Why Schools Can't Educate ThemFrom my most recent post, you could probably tell that I don't think poets are made in MFA programs--or, for that matter, in English classes. The classes, and to a lesser degree the programs, have their value and function, but attending and doing well in them will not turn you into the next Wordsworth or, Lord knows, Emily Dickinson.
What I said in the previous paragraph probably seems self-evident, perhaps even trite, to you. ?Almost any sane person--or, at least, almost anyone who isn't an academic "poet"-- would agree with it, whether or not he or she knew that Wallace Stevens went to law school and Shakespeare and Whitman didn't go to any college at all.
More and more people also seem to agree that our scientists aren't trained in science classes, any more than our politicians are the products of our civics classes. ?And the Internet is full of pages and threads in which lawyers, engineers, business people, and artists rant about how little they learned in the classes that were supposed to train them for their professions. ? And it almost goes without saying that "leadership", however one defines it, will never be learned in a class ostensibly devoted to it.
Oh--and most people who are fluent in a language that's not their first didn't become so conversant and literate in their French, Arabic, Spanish, Japanese, Swahili, Mandarin or whatever-language classes.
So why is it that, while most people will frankly admit, or simply agree, with everything I've just said, they still insist on more and more schooling? ?Or, at least, they go along with those who tell us that if some schooling is good, more must be better and will turn us into more productive workers and better citizens?
You may have other answers, and I'd be interested to hear them. But I think one reason is that schools were never intended to educate; they were designed only to manage. ?Now that everyone who makes decisions on educational policy--and the teachers who work under them--have been shaped by this system, it's no wonder that it can't educate even if those who administer and teach wanted it to do so. ?(To be fair, many teachers and professors want that, but have no idea of how to accomplish it.)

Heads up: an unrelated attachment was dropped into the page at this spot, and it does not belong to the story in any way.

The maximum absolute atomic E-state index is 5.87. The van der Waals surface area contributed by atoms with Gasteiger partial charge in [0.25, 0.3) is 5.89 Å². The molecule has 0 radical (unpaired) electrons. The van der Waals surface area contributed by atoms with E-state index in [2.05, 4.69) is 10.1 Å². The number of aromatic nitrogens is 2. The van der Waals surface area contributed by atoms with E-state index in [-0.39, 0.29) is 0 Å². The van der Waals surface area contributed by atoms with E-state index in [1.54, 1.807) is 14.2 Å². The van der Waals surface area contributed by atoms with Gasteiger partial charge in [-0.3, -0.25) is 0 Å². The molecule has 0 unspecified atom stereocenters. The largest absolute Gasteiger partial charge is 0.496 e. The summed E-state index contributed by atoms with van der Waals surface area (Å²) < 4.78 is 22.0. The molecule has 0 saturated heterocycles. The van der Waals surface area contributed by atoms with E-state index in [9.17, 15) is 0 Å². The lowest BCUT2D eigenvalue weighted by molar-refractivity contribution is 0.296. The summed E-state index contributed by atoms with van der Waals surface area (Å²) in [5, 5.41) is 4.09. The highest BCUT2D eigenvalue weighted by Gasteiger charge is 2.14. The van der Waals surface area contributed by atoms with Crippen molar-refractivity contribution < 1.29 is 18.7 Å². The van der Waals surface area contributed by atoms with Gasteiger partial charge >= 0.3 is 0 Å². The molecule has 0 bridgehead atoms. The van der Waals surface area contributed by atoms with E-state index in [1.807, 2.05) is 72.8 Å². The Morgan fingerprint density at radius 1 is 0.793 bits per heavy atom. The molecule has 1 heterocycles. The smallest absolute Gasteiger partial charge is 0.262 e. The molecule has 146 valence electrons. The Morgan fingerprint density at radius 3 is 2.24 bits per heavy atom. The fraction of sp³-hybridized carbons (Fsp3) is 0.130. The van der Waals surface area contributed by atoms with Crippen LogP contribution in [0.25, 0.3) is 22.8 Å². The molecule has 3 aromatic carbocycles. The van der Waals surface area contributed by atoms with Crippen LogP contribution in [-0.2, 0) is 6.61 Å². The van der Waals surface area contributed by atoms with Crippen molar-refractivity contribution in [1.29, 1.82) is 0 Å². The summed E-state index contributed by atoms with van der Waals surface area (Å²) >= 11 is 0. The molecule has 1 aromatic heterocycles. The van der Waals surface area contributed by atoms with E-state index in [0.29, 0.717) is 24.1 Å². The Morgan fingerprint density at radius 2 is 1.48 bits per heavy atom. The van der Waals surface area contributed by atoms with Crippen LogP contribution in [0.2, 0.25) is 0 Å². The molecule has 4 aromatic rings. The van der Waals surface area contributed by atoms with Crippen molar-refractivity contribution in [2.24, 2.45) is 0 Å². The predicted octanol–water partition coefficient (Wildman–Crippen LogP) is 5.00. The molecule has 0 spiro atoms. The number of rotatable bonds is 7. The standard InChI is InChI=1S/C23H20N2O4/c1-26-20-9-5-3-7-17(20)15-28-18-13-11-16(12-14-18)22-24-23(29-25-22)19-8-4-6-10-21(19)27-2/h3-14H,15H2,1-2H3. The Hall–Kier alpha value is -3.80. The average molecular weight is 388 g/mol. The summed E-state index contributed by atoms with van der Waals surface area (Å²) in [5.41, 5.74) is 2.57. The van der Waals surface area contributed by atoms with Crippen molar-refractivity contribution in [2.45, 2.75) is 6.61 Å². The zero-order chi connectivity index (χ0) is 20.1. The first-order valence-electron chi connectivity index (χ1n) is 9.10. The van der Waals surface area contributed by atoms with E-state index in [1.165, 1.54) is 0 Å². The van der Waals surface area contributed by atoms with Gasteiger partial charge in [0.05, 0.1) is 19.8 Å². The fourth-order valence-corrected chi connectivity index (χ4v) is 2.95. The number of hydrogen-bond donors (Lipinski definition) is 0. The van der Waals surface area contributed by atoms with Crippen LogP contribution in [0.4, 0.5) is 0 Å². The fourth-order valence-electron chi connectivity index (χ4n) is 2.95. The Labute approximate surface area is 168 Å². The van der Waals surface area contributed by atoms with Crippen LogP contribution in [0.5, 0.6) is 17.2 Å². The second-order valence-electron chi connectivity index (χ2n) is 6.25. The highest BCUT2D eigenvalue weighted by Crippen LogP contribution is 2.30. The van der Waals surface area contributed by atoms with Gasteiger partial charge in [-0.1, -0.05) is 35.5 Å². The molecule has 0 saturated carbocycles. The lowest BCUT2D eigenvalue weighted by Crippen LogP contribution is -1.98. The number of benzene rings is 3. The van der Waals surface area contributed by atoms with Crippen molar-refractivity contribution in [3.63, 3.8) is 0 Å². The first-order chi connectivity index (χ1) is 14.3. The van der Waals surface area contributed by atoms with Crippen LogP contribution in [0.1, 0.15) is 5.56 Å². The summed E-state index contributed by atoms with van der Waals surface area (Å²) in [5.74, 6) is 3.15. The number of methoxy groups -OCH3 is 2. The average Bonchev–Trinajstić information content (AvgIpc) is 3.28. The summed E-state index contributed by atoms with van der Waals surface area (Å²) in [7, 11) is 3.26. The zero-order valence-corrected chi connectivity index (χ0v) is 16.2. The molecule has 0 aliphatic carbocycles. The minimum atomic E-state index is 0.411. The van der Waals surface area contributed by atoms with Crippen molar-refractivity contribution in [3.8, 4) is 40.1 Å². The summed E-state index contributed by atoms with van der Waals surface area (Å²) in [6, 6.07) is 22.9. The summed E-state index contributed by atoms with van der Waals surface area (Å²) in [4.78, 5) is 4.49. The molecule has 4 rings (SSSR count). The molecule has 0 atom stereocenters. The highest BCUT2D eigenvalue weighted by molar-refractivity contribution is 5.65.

If you get young people to sit for a prescribed period of time--until the bell rings, until it's time to go to the next class, or to some other activity--it doesn't really matter whether they're sitting with their hands folded in front of them and their eyes on the teacher, or in the back of the room sending each other pornographic videos with their "smart" phones. ?Whatever their behavior, they are dependent: ?they are infantilized. ?Even fairly dim ones learn how to say just enough of what teachers and adults expect them to say in order not to be punished, in order to pass a test, in order to get a good enough test score and GPA to increase their own ranking in the school and their school's ranking in whatever system is ranking them. ?They know enough to work just hard enough, when it's called for, to get whatever prizes they're trying to get.
A friend of mine who has a natural gift for learning languages tells me of how, after several years of studying Spanish, she was castigated in a beginning French class for working and learning too quickly. ?A classmate, who taught himself calculus when he was eleven years old, was forced to sit through years of math courses in which he learned nothing so he could get the requisite math credits for graduation. ?
And I think of my own creative writing "workshops", in which students were expected to bring a poem to class every week. ?Anyone who didn't wasn't "contributing" to the class; never mind if the budding young poet was working on something that needed time for revision, and if said budding young poet offered useful or at least interesting critiques of other students' work. ?In Ars Poetica, Horace advised poets to put their newly-written poems aside for ten years before showing them to anyone else. ?Can you imagine him in Iowa or Columbia?
In brief, schools as we know them tell teachers and students to fit their ideas, ambitions, styles of learning and anything else related to real education into boxes on a scheduling sheet. ?What can that teach a student but that not only having an idea, but actually carrying it to fruition, is less important than doing whatever he or she needs to do in order to move along? ?What does it tell a teacher who, instead of taking the time to help guide that student, or give a student who is struggling with a problem--whether an academic or life-based one--has to do whatever will raise those same kids' scores on a standardized test?
Schools can school, but they can't educate. ?That is why talk about "reforming" them--which usually involves throwing more money at them for "special" programs or administrative overhead--is naive or dishonest, depending on whose mouth or pen it comes from. ?Schools--at least the ones we have--are never going to educate people for their careers, for their work for their lives. ?